“I’ve got ya, don’t worry, I’ve got ya!” Simon grinned, revealing a

row full of crooked teeth, stained by tobacco.


Joy stepped back again, this time making sure she didn’t go into the

lake. “Excuse me. I need to get back now.” She said tensely.


“Stay and chat a little, I won’t hurt ya,” Simon said as he stepped

in her way, blocking the way to the shore.


“Hey Joy?” Joy heard a voice calling from the other end of the dock.

It was Jack. “You about ready?”


Joy looked confused for a second, and then relief swept over her

face as she nodded. “Yes, thank you.”


She walked past Simon quickly and made her way to the shore.


“Hey, where are you guys going? We were just starting to get

acquainted!” Simon yelled.


“We are going to pick up the kids. I told Joy I would walk her over

so no one here would bother her.” Jack said, his eyes on fire.


Simon tilted his head back and laughed. “Bother her? Who would

bother her in this town?”


“Come on, let’s go,” Jack murmured, grabbing Joy gently by the arm.


As they made there way back up the steps to where the rest of the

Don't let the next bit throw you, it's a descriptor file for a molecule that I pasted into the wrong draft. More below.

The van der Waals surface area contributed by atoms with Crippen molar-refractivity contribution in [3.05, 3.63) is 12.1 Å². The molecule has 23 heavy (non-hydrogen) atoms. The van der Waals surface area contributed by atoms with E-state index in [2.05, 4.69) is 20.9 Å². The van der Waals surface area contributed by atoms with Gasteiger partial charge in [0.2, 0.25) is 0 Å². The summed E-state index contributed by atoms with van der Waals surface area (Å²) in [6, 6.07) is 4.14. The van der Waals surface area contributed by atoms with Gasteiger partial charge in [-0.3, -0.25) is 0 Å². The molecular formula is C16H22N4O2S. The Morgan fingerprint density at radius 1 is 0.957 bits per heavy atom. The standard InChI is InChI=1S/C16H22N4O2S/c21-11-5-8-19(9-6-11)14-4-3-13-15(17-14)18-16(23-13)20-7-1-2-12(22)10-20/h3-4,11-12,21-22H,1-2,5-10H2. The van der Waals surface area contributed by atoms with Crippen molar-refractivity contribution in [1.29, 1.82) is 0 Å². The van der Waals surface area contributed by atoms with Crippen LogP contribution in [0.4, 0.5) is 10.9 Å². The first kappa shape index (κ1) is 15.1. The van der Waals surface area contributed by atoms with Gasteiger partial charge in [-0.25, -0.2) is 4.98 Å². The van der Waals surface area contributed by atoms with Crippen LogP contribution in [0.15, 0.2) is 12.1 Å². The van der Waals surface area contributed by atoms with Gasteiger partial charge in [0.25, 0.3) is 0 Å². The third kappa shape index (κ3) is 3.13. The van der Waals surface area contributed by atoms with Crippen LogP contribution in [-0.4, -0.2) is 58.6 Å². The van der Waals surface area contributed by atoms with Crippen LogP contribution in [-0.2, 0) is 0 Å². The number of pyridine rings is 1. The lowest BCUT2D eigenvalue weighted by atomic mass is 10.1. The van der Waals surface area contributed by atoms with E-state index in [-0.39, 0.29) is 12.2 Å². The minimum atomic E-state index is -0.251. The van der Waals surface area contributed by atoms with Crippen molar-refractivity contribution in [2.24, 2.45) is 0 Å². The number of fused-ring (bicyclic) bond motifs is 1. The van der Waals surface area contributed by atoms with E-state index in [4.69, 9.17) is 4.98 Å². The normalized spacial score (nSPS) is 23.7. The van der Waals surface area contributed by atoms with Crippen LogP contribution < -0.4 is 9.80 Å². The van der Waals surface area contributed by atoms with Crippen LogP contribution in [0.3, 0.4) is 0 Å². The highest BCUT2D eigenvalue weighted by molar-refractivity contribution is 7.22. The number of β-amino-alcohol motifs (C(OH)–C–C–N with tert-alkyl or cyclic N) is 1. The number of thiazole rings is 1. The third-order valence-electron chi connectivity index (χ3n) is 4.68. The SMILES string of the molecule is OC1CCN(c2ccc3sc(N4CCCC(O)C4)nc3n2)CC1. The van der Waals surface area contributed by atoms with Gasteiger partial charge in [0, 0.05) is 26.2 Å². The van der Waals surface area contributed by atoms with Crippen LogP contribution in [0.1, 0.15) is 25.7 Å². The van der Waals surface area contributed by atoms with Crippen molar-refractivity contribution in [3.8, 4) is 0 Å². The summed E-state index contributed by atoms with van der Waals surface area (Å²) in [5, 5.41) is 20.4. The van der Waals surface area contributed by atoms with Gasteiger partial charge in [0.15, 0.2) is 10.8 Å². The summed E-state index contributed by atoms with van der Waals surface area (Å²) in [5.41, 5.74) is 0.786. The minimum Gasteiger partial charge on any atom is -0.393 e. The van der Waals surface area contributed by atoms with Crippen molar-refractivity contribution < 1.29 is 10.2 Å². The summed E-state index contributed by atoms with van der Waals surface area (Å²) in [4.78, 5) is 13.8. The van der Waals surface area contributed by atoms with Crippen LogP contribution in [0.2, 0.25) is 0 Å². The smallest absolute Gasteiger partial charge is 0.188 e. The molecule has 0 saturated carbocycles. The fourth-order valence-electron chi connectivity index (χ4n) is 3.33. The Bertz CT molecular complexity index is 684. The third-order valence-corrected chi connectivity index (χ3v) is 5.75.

gathering was, Joy shook her arm free from Jack.


“Look, Jack, thank you for helping me back there, but I want you to

know, I can take care of myself.” Joy paused on the stairs and

turned to look at him, her face straight and her eyes flashing.


“Well, I never doubted that, Joy. I’m sorry, I thought I was helping

you!” Jack looked at her confused. He had just met this woman, and

he was already having an argument with her? He thought he had done a

good thing! Simon Smith was a slime ball, and everyone knew it. He

had been in jail for rape and attempted rape before, and Jack knew

it was only a matter of time before he struck again.


“I don’t want you to think I’m the poor little Wilson Widow, because

I’m not. I can and will take care of myself, and that is all I can

depend on. Now thank you for trying to help me back there, but just

keep that in mind next time. Now excuse me, I really do need to get

home.” Joy turned and raced up the rest of the stairs, leaving Jack